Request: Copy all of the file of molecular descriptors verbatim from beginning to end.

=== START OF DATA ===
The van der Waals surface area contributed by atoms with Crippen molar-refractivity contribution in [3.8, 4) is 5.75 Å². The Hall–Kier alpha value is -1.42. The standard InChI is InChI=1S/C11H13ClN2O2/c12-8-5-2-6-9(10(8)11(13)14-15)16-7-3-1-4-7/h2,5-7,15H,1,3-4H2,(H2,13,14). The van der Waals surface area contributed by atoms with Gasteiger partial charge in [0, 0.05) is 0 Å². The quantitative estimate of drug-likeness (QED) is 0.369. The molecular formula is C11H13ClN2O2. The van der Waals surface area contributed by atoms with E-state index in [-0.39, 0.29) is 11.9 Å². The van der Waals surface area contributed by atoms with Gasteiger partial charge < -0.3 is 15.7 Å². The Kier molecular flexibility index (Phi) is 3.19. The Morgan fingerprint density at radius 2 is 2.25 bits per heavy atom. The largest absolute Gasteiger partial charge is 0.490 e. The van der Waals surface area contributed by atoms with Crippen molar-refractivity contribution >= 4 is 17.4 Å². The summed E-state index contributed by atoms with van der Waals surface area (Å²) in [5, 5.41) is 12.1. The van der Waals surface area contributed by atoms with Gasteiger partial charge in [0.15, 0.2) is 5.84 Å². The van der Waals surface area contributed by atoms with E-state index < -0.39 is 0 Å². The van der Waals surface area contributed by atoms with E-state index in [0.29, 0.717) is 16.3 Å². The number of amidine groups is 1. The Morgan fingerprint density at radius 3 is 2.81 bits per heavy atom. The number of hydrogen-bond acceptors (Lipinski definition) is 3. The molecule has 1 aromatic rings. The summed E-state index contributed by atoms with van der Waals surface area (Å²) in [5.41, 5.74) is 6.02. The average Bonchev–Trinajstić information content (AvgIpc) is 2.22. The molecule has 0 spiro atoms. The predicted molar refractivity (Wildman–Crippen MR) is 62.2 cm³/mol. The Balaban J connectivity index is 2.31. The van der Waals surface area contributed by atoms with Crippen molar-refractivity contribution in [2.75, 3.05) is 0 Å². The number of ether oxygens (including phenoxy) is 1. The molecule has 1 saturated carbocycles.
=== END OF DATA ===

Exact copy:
The van der Waals surface area contributed by atoms with Crippen molar-refractivity contribution in [3.8, 4) is 5.75 Å². The Hall–Kier alpha value is -1.42. The standard InChI is InChI=1S/C11H13ClN2O2/c12-8-5-2-6-9(10(8)11(13)14-15)16-7-3-1-4-7/h2,5-7,15H,1,3-4H2,(H2,13,14). The van der Waals surface area contributed by atoms with Gasteiger partial charge in [0, 0.05) is 0 Å². The quantitative estimate of drug-likeness (QED) is 0.369. The molecular formula is C11H13ClN2O2. The van der Waals surface area contributed by atoms with E-state index in [-0.39, 0.29) is 11.9 Å². The van der Waals surface area contributed by atoms with Gasteiger partial charge < -0.3 is 15.7 Å². The Kier molecular flexibility index (Phi) is 3.19. The Morgan fingerprint density at radius 2 is 2.25 bits per heavy atom. The largest absolute Gasteiger partial charge is 0.490 e. The van der Waals surface area contributed by atoms with Crippen molar-refractivity contribution >= 4 is 17.4 Å². The summed E-state index contributed by atoms with van der Waals surface area (Å²) in [5, 5.41) is 12.1. The van der Waals surface area contributed by atoms with Gasteiger partial charge in [0.15, 0.2) is 5.84 Å². The van der Waals surface area contributed by atoms with E-state index < -0.39 is 0 Å². The van der Waals surface area contributed by atoms with E-state index in [0.29, 0.717) is 16.3 Å². The number of amidine groups is 1. The Morgan fingerprint density at radius 3 is 2.81 bits per heavy atom. The number of hydrogen-bond acceptors (Lipinski definition) is 3. The molecule has 1 aromatic rings. The summed E-state index contributed by atoms with van der Waals surface area (Å²) in [5.41, 5.74) is 6.02. The average Bonchev–Trinajstić information content (AvgIpc) is 2.22. The molecule has 0 spiro atoms. The predicted molar refractivity (Wildman–Crippen MR) is 62.2 cm³/mol. The Balaban J connectivity index is 2.31. The van der Waals surface area contributed by atoms with Crippen molar-refractivity contribution in [2.75, 3.05) is 0 Å². The number of ether oxygens (including phenoxy) is 1. The molecule has 1 saturated carbocycles.